Secondly, I observe, that the Quakers seem very excusable in respect to several of the Errors wherewith they are charged; and that their Neighbours, if they would do as they desire to be done unto, may justly pardon them. For, as to their Opinions about Tythes, and paying Wages to Clergy, (which are deemed fundamental Errors, and judged by the Clergy in their Books against the Quakers to be a sort of Atheism) they have it to say in their Excuse, that Tythes, which were a Part of the ritual Law of the Jews, are, as such, abolished under the Gospel, which has repealed the whole ritual Law. It seems also strange to them, that Embassadors, (as the Clergy pretend to be) or Negotiators, should claim Money from those to whom they are sent; that it appears more strange, that the Clergy, who pretend to be Successors in Embassadorship to Christ and his Apostles, should claim Tythes or Money; and thereby suppose our Blessed Saviour himself, and his Apostles, to have begun that Claim: Therefore they allege, that if the Clergy are only voluntary Embassadors or Negotiators, they ought to bear their own Charges; and if only Ministers or Servants, they should be paid their Wages by those who hire them, and not claim an independent Maintenance; and herein they pretend to follow the Primitive Christians, who (according to the Reverend and Learned Dr. REEVES, in his Apologies, &c. Vol. I. p. 44.) would not pay Taxes for the Maintenance of the Heathen Temples. And indeed, there is no Colour to make Tythes due Jure Divino, that Point being fully determined on the Side of the Quakers, by that accomplished Scholar and Divine, Dr. Prideaux, in his Original and Right of Tythes; and besides, it is a Matter of Contest among the Clergy, to which Sort of them an independent Maintenance does by Divine Right belong.
As to the Quakers Doctrines of Passive Obedience, or taking patiently all manner of Affronts and Injuries, and refusing to bear Arms on any Occasion; it is known, that herein they follow St. JUSTIN MARTYR, ORIGEN,TERTULLIAN, St. CYPRIAN, LACTANTIUS, St. BASIL, SALVIAN, and others the most Learned and Antient of the Primitive Fathers.
And as to their Principle of not Swearing at all, they follow the Fathers of the Five First Centuries, who (according to the most learned Dr. WHITBY, in Dissert. de Script. Interp. p. 164.) all agreed, that Oaths of all Kinds were Unlawful to Christians; those Fathers understanding our Saviour’s Words, Swear not at all, universally; which, indeed, seem suited to the Notion, as they were the very Language, of the Essenes, a Sect of Jews in our Saviour’s Time, who maintained all Oaths to be unlawful.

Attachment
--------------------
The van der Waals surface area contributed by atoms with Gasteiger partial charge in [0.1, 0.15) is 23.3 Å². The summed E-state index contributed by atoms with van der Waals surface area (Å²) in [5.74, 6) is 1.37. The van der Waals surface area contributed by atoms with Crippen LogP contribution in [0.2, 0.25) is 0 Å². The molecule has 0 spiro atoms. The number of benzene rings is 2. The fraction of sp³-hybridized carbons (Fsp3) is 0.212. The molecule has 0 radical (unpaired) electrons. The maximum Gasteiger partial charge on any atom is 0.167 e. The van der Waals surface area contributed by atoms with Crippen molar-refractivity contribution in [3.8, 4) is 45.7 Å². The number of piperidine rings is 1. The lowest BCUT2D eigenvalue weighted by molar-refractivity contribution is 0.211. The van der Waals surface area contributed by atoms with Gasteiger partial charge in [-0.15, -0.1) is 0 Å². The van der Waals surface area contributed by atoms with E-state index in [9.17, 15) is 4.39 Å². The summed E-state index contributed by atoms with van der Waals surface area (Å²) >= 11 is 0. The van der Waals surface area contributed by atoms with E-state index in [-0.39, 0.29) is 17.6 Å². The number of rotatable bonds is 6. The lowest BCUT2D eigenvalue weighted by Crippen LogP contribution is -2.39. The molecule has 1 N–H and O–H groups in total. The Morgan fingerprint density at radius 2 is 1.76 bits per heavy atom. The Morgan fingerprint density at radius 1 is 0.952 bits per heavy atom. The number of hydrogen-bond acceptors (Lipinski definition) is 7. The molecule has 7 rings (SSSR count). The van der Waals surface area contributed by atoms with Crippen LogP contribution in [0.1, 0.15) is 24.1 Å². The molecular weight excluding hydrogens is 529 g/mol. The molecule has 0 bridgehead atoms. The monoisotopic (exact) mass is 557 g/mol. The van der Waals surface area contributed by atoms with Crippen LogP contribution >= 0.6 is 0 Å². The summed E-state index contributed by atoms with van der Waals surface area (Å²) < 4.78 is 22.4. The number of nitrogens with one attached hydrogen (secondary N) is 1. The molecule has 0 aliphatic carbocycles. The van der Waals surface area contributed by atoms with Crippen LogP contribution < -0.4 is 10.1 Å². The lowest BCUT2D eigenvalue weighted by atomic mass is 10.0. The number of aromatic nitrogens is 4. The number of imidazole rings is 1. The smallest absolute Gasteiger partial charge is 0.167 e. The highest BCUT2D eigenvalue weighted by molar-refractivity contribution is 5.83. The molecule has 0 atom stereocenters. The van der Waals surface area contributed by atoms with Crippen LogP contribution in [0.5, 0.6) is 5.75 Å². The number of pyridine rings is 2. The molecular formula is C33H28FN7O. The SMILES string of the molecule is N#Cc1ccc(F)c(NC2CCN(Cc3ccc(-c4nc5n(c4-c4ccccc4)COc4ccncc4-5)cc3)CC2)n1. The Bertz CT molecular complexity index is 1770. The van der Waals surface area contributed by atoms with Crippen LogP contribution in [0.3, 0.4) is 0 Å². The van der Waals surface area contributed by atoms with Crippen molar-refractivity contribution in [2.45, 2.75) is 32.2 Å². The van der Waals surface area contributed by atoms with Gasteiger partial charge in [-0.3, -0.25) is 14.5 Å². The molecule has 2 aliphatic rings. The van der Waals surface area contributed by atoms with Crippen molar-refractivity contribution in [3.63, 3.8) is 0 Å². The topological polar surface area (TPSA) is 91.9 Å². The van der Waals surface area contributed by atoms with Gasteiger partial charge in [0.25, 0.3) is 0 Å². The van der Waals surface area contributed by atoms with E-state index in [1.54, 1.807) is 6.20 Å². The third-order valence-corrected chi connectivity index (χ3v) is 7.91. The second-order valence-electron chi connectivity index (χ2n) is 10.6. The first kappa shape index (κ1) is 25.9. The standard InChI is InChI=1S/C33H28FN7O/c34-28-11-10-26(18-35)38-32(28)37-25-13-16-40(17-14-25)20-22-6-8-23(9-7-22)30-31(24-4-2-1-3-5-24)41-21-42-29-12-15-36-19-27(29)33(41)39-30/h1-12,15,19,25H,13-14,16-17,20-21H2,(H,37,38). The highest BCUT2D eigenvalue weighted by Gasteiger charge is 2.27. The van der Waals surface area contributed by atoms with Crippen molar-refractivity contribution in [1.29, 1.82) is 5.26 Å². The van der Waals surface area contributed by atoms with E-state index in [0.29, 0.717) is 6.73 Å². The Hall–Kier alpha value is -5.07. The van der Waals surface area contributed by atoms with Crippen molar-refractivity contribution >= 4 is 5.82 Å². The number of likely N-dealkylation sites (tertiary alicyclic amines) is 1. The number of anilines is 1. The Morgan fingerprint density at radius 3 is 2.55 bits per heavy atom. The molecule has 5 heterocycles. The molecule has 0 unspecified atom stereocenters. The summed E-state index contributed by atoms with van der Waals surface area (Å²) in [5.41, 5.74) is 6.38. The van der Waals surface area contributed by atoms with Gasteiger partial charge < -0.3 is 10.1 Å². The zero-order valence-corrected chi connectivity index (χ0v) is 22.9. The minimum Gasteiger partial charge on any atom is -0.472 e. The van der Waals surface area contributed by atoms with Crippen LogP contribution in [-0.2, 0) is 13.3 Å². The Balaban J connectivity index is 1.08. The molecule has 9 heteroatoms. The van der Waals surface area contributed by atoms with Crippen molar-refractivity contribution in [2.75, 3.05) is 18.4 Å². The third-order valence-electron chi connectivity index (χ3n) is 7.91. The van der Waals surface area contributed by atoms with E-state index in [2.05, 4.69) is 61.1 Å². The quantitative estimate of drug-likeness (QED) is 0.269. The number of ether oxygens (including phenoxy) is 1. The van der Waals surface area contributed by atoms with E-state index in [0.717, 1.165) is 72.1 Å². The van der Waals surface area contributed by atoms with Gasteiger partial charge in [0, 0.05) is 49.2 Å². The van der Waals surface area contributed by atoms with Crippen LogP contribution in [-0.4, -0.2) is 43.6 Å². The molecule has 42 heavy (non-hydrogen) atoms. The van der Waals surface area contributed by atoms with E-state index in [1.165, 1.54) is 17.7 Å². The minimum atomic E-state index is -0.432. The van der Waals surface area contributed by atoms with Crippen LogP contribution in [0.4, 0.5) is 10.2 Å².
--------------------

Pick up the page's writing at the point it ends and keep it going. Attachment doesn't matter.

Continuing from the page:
It will be difficult to find one Quaker that cannot read, unless he has been educated and bred up in the Church, and became a Convert to Quakerism: Whereas I will venture to affirm, that Half the Common People of the Church, especially in the Country, cannot read a Word.
TheQuakers are great Readers of the Bible; and it is their Principle to endeavour to make the Best of that Divine Book; which, though containing infinite Treasures of Wisdom and Knowledge, yet as it is a perfect Rule of Faith to the whole Word, is a plain and most intelligible Book, and must naturally improve the Quakers, more than it does those Churchmen, who either cannot read, or do not read the Bible at all, or not so much as the Quakers; or that think they are not to make the Best of their Bibles without any Restraint. I dare to be so unfashionable as to assert, that the Bible may, and will, improve the Readers thereof; notwithstanding Dr. SOUTH says of a Part of that Holy Book, that it either finds Men mad, or makes them so; and that Dr. REEVES, in Derogation of its Divine Precepts, thinks fit to suppose, that Quakers, by reading the Bible, become stark Bible-mad (Preface to Apologies, &c. p. 11.).
But there is one Point wherein the Quakers greatly exceed the Churchmen in Understanding, and whereof the meanest among them is firmly persuaded; and that is, that Every Man is to judge for himself in Matters of Religion: Whereas few Churchmen are clear, as Men, Christians, and Protestants, ought to be in this Matter; which is the Foundation of all good Sense, Christianity, and our glorious Reformation from the Worst Priestcraft,Popery. This Principle naturally produces Knowledge. For the Use of the Understanding improves the Faculty; as delivering up the Understanding to Priests or Guides, sinks and debases it. And accordingly the Quakers reason and act very nicely in their Affairs, as a Politic Body, in relation to Marriage, Orphans, Care of their Poor, &c. and Particulars among them; understand Trade, and the Business of the World, and how to live in it, as well as any Men whatsoever.
As to the Comparison, which are the Best Men, Quakers or Churchmen; I suppose, it will not be denied, but that the Quakers are as good Men; as good in their Families; as good Neighbours; as Quiet, Temperate, Chaste, Sober, free from Passion, Industrious; as clear from the gross Crimes which fill the Gaols, and expose Men to the Pillory and Hanging; as Charitable in their Sentiments to those who differ from them; as great Enemies to Persecution; as true to Liberty and Property, as any Churchmen; and, in fine, as good Subjects, and as loyal to King GEORGE, (though Loyalty be the distinguishing Principle and Glory of our Church) as any professed Follower of Dr. SACHEVEREL, LUKE MILBOURNE, or other swearing loyal Divine.
Since, therefore, it is undeniably evident, that the Quakers are at least as wise and as good, without any Charge to the Public, as Churchmen are with it; I conceive that it is incumbent on every one, who does not envy the Clergy their Preferments, to endeavour to find out some other Way to make them as useful as possible to Mankind, and to put them upon such an Establishment as may enable them to deserve all their Power and Riches; which shall be the Subject of some future Papers.